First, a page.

Oliva, Fernan Perez De
OLIVA, FERNAN PEREZ DE, Spanish man of letters, one of .the earliest writers of didactic prose in that language, was born at Cordova about 1492, and, after studying at Salamanca, Alcala, Paris, and Rome, was appointed to the chair of moral philosophy at Salamanca, where he died in 1530. His principal work, a Dialogue on the Dignity of Man, which he did not live to complete, was finished by Francisco Cervantes de Salazar, and published in 1546. His metrical translations from Euripides and Plautus are un important.
(1587-1645), Spanish statesman, was born at Rome on 6th January 1587, where his father, Count Enrique, who afterwards became viceroy successively of Sicily and Naples, was at the time ambassador to Pope Sixtus V. His grandfather, Count Pedro (1502-1562), had been a prominent figure at the courts both of Charles V. and of Philip II. After studying at Salamanca Olivares received, through the influence of his uncle the duke of Uceda, the appointment of gentleman of the bedchamber to the prince of Asturias. By his winning manners and valued, if not always very creditable, services he so ingratiated himself with the heir-apparent that the latter, on his accession as Philip IV. in 1621, forthwith made him his prime minister, conferring on him the title of Duque de San Lucar de Barrameda. It was the ambition of Olivares to reimin for his country by arms and intrigue the influence ij'had formerly possessed in Europe, but his abilities, great as they were, were very unequally matched with those of Richelieu, his rival in policy, and twenty-two years of almost autocratic power accordingly had no other result than deep national humiliation as well as personal disgrace (see SPAIN). The expedients to which he was compelled to resort in order to raise money for his long and unsuccessful war with the Dutch and for the support of his armies in Germany and Italy raised throughout the Spanish peninsula a spirit of discontent, which came to a crisis in 1640, when Catalonia rebelled, calling in the aid of the French, and Portugal declared its independence, electing the duke of Braganza as king. All his attempts at pacification having failed, the enemies of Olivares succeeded in supplanting him in the king's favour in 1643. He was banished to Toro (Zamora) where he died in 1645.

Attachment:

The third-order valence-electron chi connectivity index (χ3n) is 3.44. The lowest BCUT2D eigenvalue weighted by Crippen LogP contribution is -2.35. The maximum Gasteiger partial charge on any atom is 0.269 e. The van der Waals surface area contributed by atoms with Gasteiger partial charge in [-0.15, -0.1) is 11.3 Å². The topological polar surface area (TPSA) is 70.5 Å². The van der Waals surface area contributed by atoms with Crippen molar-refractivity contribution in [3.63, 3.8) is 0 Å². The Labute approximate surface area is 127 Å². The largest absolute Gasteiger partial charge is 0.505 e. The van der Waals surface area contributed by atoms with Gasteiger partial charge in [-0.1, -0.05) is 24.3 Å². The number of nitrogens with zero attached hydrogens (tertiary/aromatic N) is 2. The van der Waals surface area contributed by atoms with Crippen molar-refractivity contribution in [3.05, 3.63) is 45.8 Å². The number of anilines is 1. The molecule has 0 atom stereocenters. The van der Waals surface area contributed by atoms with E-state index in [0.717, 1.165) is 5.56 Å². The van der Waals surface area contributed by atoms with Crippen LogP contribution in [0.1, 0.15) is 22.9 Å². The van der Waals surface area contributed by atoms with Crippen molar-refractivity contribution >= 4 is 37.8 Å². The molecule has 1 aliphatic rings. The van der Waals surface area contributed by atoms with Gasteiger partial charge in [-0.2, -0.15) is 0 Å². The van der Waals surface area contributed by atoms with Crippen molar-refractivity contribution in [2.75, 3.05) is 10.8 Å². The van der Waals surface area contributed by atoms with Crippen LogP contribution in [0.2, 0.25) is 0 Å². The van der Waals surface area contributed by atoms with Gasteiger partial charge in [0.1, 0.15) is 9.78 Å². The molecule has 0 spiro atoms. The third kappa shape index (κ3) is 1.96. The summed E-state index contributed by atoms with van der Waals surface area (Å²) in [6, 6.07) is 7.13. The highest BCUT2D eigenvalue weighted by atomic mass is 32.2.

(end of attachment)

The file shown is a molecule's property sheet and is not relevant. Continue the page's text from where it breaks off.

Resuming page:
See De la Rocca, Hist. du minisMre du Conte-due d' Olivares (Cologne, 1673).